Defense manufacturers that head blindly into uncharted territories are asking for peril.

The nation’s shift to a peace-time economy is forcing many companies into a real battle for increased sales. Their defense conversion efforts may be a matter of new products, new markets, or both.

Some companies are finding new, peaceable applications for their military technology. Others remain committed to their product core. But all defense companies are in search of new markets.

Corporate directors are expected to participate in the strategic planning process. If you are a director of a company seeking to find new markets for defense products, you are not only expected to participate in the planning process; you may be needed to lead it.

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A hint of disapproval wafts across the meeting table as directors watch a colleague shuffle through the board packet for unread financial statements. I took the time to prepare, why didn’t you?

At another table in another boardroom, the air is toxic with a plot to oust the CEO. Should I believe what I’m hearing or your lying eyes?
Certainly, it’s a long way from attending a meeting unprepared to attempting a boardroom coup. Most corporate directors approach
their board responsibilities seriously and with good intentions. And legitimate contingencies can sometimes prevent full engagement.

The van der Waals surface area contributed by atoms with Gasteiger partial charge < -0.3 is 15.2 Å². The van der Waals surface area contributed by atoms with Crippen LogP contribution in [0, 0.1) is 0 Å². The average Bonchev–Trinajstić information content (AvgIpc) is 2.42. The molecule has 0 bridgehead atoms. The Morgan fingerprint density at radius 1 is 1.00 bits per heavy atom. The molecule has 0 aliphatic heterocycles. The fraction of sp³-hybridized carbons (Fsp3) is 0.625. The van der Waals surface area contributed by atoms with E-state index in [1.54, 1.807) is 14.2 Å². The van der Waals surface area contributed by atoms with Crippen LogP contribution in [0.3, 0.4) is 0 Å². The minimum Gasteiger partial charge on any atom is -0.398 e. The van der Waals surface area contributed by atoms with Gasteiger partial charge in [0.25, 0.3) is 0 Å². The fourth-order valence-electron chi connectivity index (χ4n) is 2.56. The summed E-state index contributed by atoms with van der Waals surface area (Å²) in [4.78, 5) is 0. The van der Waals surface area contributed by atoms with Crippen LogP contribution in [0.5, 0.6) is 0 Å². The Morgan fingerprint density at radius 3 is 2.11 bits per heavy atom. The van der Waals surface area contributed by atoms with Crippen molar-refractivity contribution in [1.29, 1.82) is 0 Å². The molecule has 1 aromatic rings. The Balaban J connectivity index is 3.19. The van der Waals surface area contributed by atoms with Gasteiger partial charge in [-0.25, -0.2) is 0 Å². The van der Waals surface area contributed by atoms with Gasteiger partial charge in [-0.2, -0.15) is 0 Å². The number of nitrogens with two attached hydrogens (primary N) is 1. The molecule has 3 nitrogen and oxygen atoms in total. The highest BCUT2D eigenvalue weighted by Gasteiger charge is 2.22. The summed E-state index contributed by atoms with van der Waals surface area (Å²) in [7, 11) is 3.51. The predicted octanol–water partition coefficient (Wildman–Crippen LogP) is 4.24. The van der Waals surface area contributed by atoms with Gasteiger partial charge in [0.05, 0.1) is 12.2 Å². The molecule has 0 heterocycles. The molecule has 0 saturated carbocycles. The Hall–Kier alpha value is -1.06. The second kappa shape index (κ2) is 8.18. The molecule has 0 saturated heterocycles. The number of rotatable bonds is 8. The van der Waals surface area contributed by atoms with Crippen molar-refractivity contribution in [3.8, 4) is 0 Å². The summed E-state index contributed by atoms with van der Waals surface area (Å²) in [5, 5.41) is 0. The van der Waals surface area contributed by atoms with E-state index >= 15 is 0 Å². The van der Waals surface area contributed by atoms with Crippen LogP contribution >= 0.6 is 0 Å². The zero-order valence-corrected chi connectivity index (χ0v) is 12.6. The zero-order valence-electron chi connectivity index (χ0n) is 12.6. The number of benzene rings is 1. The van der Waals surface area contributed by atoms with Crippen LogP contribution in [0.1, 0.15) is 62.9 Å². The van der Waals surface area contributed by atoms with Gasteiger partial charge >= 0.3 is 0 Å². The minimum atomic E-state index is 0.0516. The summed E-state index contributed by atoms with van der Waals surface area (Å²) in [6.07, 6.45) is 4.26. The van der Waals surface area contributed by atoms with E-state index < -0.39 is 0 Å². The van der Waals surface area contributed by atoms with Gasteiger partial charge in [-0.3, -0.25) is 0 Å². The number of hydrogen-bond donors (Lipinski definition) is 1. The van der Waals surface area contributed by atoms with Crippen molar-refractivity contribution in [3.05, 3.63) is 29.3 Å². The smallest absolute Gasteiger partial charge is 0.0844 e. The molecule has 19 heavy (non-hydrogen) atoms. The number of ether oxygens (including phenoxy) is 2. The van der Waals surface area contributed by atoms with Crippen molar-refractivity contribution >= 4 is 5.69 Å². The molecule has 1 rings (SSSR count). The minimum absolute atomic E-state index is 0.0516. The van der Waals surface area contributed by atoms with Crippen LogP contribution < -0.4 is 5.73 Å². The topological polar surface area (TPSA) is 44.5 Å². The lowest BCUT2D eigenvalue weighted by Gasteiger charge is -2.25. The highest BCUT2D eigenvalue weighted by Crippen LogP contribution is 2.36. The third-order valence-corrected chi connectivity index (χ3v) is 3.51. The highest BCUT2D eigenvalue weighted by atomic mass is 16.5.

But directors can and do create problems. Whether through inattention or ill intent, they can detract from board effectiveness and disrupt the balance of interests, ego, and power.

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Boards of directors help set a tone that seeps throughout an organization’s culture, and confirm that an organization actually behaves in the way it promises to behave. When the board doesn’t do its job, things can go very wrong.

A recent Grant Thornton webcast, “Reputational risk: Protecting the good name and reputation of the not-for-profit organization and its board,” explored ways to keep a non-profit on track, with the recent Penn State scandal emerging as the prime example of inadequate governance. Penn State wasn’t on the prepared webcast slides, but clearly on presenter Larry Ladd’s mind as he fleshed out how things can explode when a board fails.

Ladd currently is Grant Thornton’s director of national higher education practice, and a past administrator at both Harvard and Tufts universities.


“Think of how culture and governance of the university allowed bad behavior to remain unreported for approximately 2 decades,” Ladd said in reference to the Jerry Sandusky sexual abuse scandal.

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